Dominoes are a type of game that can be played with two or more players. Each domino is a rectangular tile with a line down its center, separating the ends into two squares. Each end of the tile has a number of spots, or “pips,” that can be either blank or numbered from one to six.
The first player, determined either by drawing lots or by who holds the heaviest hand, places the first domino on the table. The domino may be positioned horizontally, vertically, or diagonally. Then the second domino is placed, and so on. The tiles are not connected, but rather stacked on top of each other in long lines, and it is possible to build very complex designs when the tiles are arranged correctly.
If you have a few dominoes at home, you can try to build your own designs using them. You can create straight lines, curved lines, grids that form pictures when they fall, and even stack them in three-dimensional structures like towers or pyramids.
You can also use dominoes to design your own games. Some popular games include dominoes solitaire, a version of bridge, and rummy, an ancient Chinese game. You can also use dominoes to build an obstacle course.
A common strategy for a domino game is to start with a piece that has the highest value. For example, the highest-value domino in a set is the double-six. You can use this strategy to win the game if you can get all of the other dominoes on the board to have the same value as your first domino.
Another strategy is to start with a single domino that has the lowest value. If you can get all of the other dominoes to have that same value, you can make your way to the next highest-value domino in the set.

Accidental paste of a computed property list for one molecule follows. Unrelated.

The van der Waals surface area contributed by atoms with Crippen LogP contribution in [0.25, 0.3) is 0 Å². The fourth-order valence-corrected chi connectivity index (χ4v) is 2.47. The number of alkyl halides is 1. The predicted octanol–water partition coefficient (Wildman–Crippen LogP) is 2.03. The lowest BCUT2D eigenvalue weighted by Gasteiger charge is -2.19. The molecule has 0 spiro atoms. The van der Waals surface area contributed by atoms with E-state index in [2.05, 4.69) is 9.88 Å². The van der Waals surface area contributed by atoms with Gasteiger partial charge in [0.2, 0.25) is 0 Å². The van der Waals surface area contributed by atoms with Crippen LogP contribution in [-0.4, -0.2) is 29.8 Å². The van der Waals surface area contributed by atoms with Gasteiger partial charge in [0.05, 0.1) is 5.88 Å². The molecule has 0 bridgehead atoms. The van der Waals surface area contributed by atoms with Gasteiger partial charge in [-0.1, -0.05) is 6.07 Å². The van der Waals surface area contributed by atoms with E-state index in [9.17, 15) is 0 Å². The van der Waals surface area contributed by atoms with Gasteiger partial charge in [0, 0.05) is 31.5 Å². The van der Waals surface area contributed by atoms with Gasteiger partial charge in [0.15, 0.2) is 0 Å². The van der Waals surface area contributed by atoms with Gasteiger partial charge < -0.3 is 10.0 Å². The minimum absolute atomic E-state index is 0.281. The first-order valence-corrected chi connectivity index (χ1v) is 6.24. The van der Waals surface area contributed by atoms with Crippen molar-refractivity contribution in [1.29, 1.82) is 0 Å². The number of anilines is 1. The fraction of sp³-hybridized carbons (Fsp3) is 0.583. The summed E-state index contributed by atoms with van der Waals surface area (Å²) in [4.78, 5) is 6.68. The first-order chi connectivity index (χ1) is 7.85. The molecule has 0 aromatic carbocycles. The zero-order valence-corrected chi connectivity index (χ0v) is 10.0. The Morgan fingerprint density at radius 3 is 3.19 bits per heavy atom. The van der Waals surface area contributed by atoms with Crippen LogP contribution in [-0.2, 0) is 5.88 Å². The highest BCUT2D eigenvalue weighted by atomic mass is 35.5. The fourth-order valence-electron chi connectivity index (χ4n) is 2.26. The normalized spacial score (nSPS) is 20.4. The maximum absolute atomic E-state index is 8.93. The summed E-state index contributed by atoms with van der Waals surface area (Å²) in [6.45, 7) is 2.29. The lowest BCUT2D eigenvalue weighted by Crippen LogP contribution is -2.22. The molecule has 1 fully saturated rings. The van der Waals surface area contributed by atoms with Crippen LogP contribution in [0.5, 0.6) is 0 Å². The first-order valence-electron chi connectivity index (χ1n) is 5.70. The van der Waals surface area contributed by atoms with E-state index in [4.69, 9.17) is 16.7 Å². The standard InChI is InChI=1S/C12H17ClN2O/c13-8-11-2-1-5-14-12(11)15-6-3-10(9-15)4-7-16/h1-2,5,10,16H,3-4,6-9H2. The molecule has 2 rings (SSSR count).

Physicist Stephen Morris, who teaches at the University of Toronto, says that when you stand a domino upright, it stores potential energy, or stored energy based on its position. When you knock it over, the stored energy is converted to kinetic energy, or energy of motion. This change creates a chain reaction, and the dominoes that come after will follow suit.
Hevesh uses this concept when she sets up complex displays that involve hundreds of thousands of dominoes. She has helped set a Guinness World Record for the most dominoes toppled in a circular arrangement: 76,017.
It takes several nail-biting minutes for her creations to fall, but once they do, their inertia allows them to tumble according to the laws of physics. Gravity is the key, and when it pulls a domino toward Earth, it will send it crashing into the next domino in the chain.
This phenomenon is called the domino effect, and it can be used as a personal strategy to help you overcome obstacles. By focusing your energies on the activities that have the greatest potential for success, you can knock over many smaller dominoes and move on to bigger and better things.